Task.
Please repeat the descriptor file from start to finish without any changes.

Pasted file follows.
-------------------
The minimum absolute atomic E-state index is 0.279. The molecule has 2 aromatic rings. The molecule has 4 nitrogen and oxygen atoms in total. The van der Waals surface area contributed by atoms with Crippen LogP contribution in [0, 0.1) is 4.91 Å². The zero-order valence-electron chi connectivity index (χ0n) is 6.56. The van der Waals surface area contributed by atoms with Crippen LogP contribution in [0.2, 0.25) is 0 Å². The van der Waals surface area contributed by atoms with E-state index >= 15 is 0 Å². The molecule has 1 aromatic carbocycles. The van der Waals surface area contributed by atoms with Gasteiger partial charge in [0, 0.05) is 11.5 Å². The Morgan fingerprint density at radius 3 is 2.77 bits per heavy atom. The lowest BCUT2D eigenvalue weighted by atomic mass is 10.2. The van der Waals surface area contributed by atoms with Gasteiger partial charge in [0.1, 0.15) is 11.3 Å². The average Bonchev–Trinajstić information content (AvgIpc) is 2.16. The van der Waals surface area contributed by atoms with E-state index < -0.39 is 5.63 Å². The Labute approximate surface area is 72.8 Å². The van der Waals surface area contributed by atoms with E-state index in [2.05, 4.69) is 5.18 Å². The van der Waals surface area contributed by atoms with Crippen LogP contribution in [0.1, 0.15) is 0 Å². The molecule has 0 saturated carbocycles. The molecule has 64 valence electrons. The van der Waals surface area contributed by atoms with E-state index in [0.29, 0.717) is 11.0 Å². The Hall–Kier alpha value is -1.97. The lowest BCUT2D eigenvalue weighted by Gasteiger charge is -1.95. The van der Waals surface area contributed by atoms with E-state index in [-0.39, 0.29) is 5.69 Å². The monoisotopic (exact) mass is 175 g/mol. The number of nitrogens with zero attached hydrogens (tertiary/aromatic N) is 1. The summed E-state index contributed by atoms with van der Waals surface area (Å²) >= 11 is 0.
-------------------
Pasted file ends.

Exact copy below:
The minimum absolute atomic E-state index is 0.279. The molecule has 2 aromatic rings. The molecule has 4 nitrogen and oxygen atoms in total. The van der Waals surface area contributed by atoms with Crippen LogP contribution in [0, 0.1) is 4.91 Å². The zero-order valence-electron chi connectivity index (χ0n) is 6.56. The van der Waals surface area contributed by atoms with Crippen LogP contribution in [0.2, 0.25) is 0 Å². The van der Waals surface area contributed by atoms with E-state index >= 15 is 0 Å². The molecule has 1 aromatic carbocycles. The van der Waals surface area contributed by atoms with Gasteiger partial charge in [0, 0.05) is 11.5 Å². The Morgan fingerprint density at radius 3 is 2.77 bits per heavy atom. The lowest BCUT2D eigenvalue weighted by atomic mass is 10.2. The van der Waals surface area contributed by atoms with Gasteiger partial charge in [0.1, 0.15) is 11.3 Å². The average Bonchev–Trinajstić information content (AvgIpc) is 2.16. The van der Waals surface area contributed by atoms with E-state index < -0.39 is 5.63 Å². The Labute approximate surface area is 72.8 Å². The van der Waals surface area contributed by atoms with E-state index in [2.05, 4.69) is 5.18 Å². The van der Waals surface area contributed by atoms with Crippen LogP contribution in [0.1, 0.15) is 0 Å². The molecule has 0 saturated carbocycles. The molecule has 64 valence electrons. The van der Waals surface area contributed by atoms with E-state index in [0.29, 0.717) is 11.0 Å². The Hall–Kier alpha value is -1.97. The lowest BCUT2D eigenvalue weighted by Gasteiger charge is -1.95. The van der Waals surface area contributed by atoms with E-state index in [-0.39, 0.29) is 5.69 Å². The monoisotopic (exact) mass is 175 g/mol. The number of nitrogens with zero attached hydrogens (tertiary/aromatic N) is 1. The summed E-state index contributed by atoms with van der Waals surface area (Å²) >= 11 is 0.